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Dec 25, 1999

Accessibility, Maybe One Day

by Al Cimaglia, from an address to the Board


Good evening Dr. Renken, members of the Board, administrators and fellow residents of Freeport.

Approximately 2 years ago I appeared before you to shed light on an issue that is very close to my heart. The issue, equal access for the physically challenged and in this case, access to public buildings. Tonight, I am once again before you in regards to the Board of Educationís administration building, as well as other buildings under its control.

It is my understanding that under your proposed 40 million dollar bond issue, you have not decided to make the Freeport School district buildings 100% handicapped accessible. I am very pleased to learn that progress has been made regarding accessibility to the first floor of the administration building. Unfortunately, it is my further understanding that the total situation has not yet been remedied. Although you may have complied with the letter of the law, it is the intent of the law that matters the most. It is one thing to be able come in out of the rain, but itís another to be able to get to your destination. The second floor of the administration building, that which houses the offices of the superintendent and the two assistant superintendents, might very well be someoneís destination.

Letís suppose a physically challenged person has business on the second floor of the districtís administration building. How would he or she be accommodated? Perhaps you would use a first floor meeting room, but only if it wasnít occupied at the time. Perhaps you would use the office of an employee, who might become annoyed and disgruntled at the inconvenience. Or perhaps you would conduct business in the hallway. Believe me when I tell you that I have experienced all of these situations throughout my lifetime. It is no picnic. The hallway treatment is the worst and most degrading. I compare it to being force to ride in the back of the bus. Should a job opening become available in the offices of one of the assistant superintendents, you may as well post a notice that reads, Physically challenged need not apply!

In 1865, President Lincoln put forth the emancipation proclamation and for the next one hundred years the people it was supposed to help remained 2nd class citizens. Please, donít let the Americans with disabilities act linger on in the same manner. Ladies and gentlemen, I think itís a shame when the Board of Education itself needs to be educated about this. Until someone tries to recreate the master race again, the physically challenged community is here to stay. Look around the room. At any time someone here could become disabled. Wouldnít it be nice to have things in place to assist that person in this district?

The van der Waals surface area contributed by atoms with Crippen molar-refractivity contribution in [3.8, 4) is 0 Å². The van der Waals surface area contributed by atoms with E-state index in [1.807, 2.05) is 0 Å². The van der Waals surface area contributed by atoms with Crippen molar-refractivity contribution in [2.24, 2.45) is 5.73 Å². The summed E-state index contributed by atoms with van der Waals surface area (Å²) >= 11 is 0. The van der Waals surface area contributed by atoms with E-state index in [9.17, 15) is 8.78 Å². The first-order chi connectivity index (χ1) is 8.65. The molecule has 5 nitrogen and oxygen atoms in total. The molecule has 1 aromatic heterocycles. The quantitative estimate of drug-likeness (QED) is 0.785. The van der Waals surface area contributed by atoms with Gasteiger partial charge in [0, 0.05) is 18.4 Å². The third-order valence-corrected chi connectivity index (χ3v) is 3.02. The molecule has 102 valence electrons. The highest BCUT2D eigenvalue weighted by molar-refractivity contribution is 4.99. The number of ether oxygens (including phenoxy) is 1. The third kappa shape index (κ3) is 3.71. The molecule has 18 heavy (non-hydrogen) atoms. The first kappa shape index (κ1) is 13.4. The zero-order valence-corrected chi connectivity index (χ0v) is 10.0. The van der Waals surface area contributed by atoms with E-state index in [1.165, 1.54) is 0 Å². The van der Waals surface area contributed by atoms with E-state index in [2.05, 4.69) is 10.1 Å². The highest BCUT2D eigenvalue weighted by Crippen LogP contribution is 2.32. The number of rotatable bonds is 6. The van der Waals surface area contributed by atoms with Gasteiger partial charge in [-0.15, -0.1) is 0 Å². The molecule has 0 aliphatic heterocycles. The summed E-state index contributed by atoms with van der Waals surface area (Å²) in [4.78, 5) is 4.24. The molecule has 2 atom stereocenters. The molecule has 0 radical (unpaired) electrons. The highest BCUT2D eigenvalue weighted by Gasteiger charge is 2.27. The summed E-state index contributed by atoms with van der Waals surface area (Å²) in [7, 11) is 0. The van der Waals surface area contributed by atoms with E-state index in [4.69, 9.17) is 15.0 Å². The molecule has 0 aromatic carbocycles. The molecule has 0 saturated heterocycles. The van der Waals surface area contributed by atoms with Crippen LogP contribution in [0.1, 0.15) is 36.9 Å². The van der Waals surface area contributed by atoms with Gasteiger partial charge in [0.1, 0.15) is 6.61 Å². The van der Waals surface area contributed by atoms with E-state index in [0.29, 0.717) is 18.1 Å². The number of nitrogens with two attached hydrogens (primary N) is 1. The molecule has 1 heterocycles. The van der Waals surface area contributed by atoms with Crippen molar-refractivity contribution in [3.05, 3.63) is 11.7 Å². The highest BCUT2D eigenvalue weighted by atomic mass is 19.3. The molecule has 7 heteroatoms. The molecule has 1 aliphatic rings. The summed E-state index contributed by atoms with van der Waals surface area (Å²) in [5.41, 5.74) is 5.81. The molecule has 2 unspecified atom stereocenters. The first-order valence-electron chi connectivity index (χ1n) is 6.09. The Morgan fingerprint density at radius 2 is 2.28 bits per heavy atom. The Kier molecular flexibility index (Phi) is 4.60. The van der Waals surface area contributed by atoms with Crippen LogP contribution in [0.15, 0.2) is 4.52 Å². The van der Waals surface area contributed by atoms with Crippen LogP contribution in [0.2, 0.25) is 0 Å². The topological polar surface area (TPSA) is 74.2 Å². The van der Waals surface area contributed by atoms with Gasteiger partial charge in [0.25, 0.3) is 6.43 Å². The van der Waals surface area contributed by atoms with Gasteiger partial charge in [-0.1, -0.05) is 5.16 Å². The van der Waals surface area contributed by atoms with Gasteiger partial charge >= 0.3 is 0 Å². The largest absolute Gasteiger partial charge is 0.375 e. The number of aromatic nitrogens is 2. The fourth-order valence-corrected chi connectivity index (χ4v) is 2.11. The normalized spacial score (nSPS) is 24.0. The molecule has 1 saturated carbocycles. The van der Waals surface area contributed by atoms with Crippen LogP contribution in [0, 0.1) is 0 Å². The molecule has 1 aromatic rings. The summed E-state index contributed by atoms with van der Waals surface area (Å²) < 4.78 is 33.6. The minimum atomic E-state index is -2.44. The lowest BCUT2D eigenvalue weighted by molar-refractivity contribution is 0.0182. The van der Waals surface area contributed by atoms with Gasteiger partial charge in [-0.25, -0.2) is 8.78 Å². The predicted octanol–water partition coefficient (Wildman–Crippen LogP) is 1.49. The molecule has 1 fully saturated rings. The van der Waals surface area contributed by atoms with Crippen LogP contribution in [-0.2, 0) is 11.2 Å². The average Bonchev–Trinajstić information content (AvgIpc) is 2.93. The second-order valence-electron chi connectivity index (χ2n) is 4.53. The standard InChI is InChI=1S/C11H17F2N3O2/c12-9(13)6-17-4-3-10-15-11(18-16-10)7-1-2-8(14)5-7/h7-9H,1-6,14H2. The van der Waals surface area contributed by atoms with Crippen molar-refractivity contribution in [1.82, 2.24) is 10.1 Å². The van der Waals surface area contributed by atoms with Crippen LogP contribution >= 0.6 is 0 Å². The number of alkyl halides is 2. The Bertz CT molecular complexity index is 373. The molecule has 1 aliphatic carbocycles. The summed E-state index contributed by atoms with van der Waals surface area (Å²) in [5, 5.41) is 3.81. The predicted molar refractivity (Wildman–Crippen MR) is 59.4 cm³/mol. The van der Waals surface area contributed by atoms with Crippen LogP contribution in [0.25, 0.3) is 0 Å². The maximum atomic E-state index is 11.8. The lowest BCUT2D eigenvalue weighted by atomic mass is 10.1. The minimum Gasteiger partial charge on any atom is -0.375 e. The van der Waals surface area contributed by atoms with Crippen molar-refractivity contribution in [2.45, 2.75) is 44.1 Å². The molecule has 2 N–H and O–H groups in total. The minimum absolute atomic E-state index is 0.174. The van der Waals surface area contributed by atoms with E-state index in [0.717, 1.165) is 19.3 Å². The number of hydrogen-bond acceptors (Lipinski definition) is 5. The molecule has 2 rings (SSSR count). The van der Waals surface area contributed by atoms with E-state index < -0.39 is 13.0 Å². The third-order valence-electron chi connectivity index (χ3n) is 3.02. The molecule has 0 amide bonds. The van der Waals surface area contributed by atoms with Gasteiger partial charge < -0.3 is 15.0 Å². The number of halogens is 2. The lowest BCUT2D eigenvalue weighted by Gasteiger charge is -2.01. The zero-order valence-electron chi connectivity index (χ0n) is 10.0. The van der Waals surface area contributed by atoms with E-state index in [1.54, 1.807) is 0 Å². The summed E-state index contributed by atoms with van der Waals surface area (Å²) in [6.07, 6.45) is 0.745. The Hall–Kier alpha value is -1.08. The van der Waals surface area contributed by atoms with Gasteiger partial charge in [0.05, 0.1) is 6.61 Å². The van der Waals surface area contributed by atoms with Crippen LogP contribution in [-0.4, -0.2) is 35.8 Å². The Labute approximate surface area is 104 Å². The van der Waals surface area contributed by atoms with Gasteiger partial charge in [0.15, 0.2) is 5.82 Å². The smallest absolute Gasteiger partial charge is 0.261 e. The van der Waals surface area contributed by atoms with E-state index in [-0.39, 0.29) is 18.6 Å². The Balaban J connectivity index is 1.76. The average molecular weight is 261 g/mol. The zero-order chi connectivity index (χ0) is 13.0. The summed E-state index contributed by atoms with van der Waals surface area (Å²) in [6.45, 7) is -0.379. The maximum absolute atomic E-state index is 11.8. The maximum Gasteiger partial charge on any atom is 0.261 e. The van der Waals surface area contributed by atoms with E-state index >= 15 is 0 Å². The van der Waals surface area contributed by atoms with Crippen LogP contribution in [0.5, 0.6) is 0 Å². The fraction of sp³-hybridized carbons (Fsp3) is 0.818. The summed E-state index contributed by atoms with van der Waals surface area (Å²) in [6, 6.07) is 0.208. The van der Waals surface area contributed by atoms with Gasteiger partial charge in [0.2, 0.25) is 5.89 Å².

In a few short days we will be moving into the 21st century. The dark ages are well behind us. Letís leave them there! Always bear in mind that the expense of doing the right thing tomorrow will be far greater that the cost of doing it today.

I will close with a quote from my previous address. "Somewhere it should be written: Every new building that rises, every existing edifice, is a monument to mankind, in as much as it reflects the attitude, beliefs and standards of its time."

Thank you and good night.

ed. -- Alfred Cimaglia and his wife Judy, due to bad luck, are both wheel chair bound. Neither one of them can visit or work on the second floor of the school district administration building. They have three lovely children and two granddaughters, one brand new. After the December 15th school board meeting, I discussed the need to make all the school districtís buildings 100% handicapped accessible with Board VP Renken. While Renken agreed that it was important, he would still not commit to making them 100% handicapped accessible now. -- LILKER



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